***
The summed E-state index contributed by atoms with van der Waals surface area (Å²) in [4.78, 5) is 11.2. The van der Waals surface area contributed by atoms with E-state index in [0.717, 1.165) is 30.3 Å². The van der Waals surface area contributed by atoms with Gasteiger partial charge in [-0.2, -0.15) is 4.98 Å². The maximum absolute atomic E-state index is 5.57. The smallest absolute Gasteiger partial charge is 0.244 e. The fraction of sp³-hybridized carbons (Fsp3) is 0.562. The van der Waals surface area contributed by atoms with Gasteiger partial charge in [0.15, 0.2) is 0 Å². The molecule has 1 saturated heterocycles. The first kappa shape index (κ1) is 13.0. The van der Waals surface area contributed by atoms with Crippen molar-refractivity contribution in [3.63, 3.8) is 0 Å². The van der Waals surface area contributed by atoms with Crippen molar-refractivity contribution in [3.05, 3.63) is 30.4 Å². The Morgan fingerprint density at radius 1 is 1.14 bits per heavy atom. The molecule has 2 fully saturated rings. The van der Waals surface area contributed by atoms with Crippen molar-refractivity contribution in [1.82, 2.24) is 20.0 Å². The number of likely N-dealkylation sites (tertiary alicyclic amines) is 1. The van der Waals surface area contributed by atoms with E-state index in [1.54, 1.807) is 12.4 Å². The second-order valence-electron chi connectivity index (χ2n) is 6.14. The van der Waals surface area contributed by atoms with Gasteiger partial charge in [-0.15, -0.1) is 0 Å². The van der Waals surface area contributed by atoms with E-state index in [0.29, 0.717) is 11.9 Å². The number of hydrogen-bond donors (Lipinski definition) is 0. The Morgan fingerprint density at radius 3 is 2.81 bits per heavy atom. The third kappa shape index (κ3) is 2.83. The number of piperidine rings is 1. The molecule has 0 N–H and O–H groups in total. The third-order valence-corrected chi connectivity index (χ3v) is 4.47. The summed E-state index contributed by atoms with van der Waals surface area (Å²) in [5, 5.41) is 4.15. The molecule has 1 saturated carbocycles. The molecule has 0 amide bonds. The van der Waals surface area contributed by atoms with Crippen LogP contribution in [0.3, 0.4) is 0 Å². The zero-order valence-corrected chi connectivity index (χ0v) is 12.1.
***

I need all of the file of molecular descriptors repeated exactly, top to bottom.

The summed E-state index contributed by atoms with van der Waals surface area (Å²) in [4.78, 5) is 11.2. The van der Waals surface area contributed by atoms with E-state index in [0.717, 1.165) is 30.3 Å². The van der Waals surface area contributed by atoms with Gasteiger partial charge in [-0.2, -0.15) is 4.98 Å². The maximum absolute atomic E-state index is 5.57. The smallest absolute Gasteiger partial charge is 0.244 e. The fraction of sp³-hybridized carbons (Fsp3) is 0.562. The van der Waals surface area contributed by atoms with Gasteiger partial charge in [0.15, 0.2) is 0 Å². The molecule has 1 saturated heterocycles. The first kappa shape index (κ1) is 13.0. The van der Waals surface area contributed by atoms with Crippen molar-refractivity contribution in [3.63, 3.8) is 0 Å². The van der Waals surface area contributed by atoms with Crippen molar-refractivity contribution in [3.05, 3.63) is 30.4 Å². The Morgan fingerprint density at radius 1 is 1.14 bits per heavy atom. The molecule has 2 fully saturated rings. The van der Waals surface area contributed by atoms with Crippen molar-refractivity contribution in [1.82, 2.24) is 20.0 Å². The number of likely N-dealkylation sites (tertiary alicyclic amines) is 1. The van der Waals surface area contributed by atoms with E-state index in [1.54, 1.807) is 12.4 Å². The second-order valence-electron chi connectivity index (χ2n) is 6.14. The van der Waals surface area contributed by atoms with Gasteiger partial charge in [-0.15, -0.1) is 0 Å². The van der Waals surface area contributed by atoms with E-state index in [0.29, 0.717) is 11.9 Å². The number of hydrogen-bond donors (Lipinski definition) is 0. The Morgan fingerprint density at radius 3 is 2.81 bits per heavy atom. The third kappa shape index (κ3) is 2.83. The number of piperidine rings is 1. The molecule has 0 N–H and O–H groups in total. The third-order valence-corrected chi connectivity index (χ3v) is 4.47. The summed E-state index contributed by atoms with van der Waals surface area (Å²) in [5, 5.41) is 4.15. The molecule has 1 saturated carbocycles. The molecule has 0 amide bonds. The van der Waals surface area contributed by atoms with Crippen LogP contribution in [0.3, 0.4) is 0 Å². The zero-order valence-corrected chi connectivity index (χ0v) is 12.1.